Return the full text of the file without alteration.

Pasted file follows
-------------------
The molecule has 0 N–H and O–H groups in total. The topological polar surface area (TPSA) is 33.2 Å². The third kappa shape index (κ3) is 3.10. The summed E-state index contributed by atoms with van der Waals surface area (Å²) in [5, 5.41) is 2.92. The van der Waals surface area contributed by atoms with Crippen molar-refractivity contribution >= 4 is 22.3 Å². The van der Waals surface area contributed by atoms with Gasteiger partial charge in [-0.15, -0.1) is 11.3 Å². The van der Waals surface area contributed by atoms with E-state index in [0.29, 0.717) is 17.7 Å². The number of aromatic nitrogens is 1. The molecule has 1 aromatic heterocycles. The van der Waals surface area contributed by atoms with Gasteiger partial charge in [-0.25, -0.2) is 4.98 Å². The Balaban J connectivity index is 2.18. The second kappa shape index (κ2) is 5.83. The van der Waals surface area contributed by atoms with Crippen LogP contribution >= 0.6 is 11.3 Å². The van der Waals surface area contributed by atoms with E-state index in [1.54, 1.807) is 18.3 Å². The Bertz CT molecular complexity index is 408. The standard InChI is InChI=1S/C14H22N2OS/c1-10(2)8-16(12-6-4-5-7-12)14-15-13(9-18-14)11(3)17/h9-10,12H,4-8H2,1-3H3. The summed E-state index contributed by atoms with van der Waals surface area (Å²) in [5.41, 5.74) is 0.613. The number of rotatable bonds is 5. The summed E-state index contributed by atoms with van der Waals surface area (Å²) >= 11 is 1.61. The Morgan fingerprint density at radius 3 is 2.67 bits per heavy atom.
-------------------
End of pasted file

The molecule has 0 N–H and O–H groups in total. The topological polar surface area (TPSA) is 33.2 Å². The third kappa shape index (κ3) is 3.10. The summed E-state index contributed by atoms with van der Waals surface area (Å²) in [5, 5.41) is 2.92. The van der Waals surface area contributed by atoms with Crippen molar-refractivity contribution >= 4 is 22.3 Å². The van der Waals surface area contributed by atoms with Gasteiger partial charge in [-0.15, -0.1) is 11.3 Å². The van der Waals surface area contributed by atoms with E-state index in [0.29, 0.717) is 17.7 Å². The number of aromatic nitrogens is 1. The molecule has 1 aromatic heterocycles. The van der Waals surface area contributed by atoms with Gasteiger partial charge in [-0.25, -0.2) is 4.98 Å². The Balaban J connectivity index is 2.18. The second kappa shape index (κ2) is 5.83. The van der Waals surface area contributed by atoms with Crippen LogP contribution >= 0.6 is 11.3 Å². The van der Waals surface area contributed by atoms with E-state index in [1.54, 1.807) is 18.3 Å². The Bertz CT molecular complexity index is 408. The standard InChI is InChI=1S/C14H22N2OS/c1-10(2)8-16(12-6-4-5-7-12)14-15-13(9-18-14)11(3)17/h9-10,12H,4-8H2,1-3H3. The summed E-state index contributed by atoms with van der Waals surface area (Å²) in [5.41, 5.74) is 0.613. The number of rotatable bonds is 5. The summed E-state index contributed by atoms with van der Waals surface area (Å²) >= 11 is 1.61. The Morgan fingerprint density at radius 3 is 2.67 bits per heavy atom.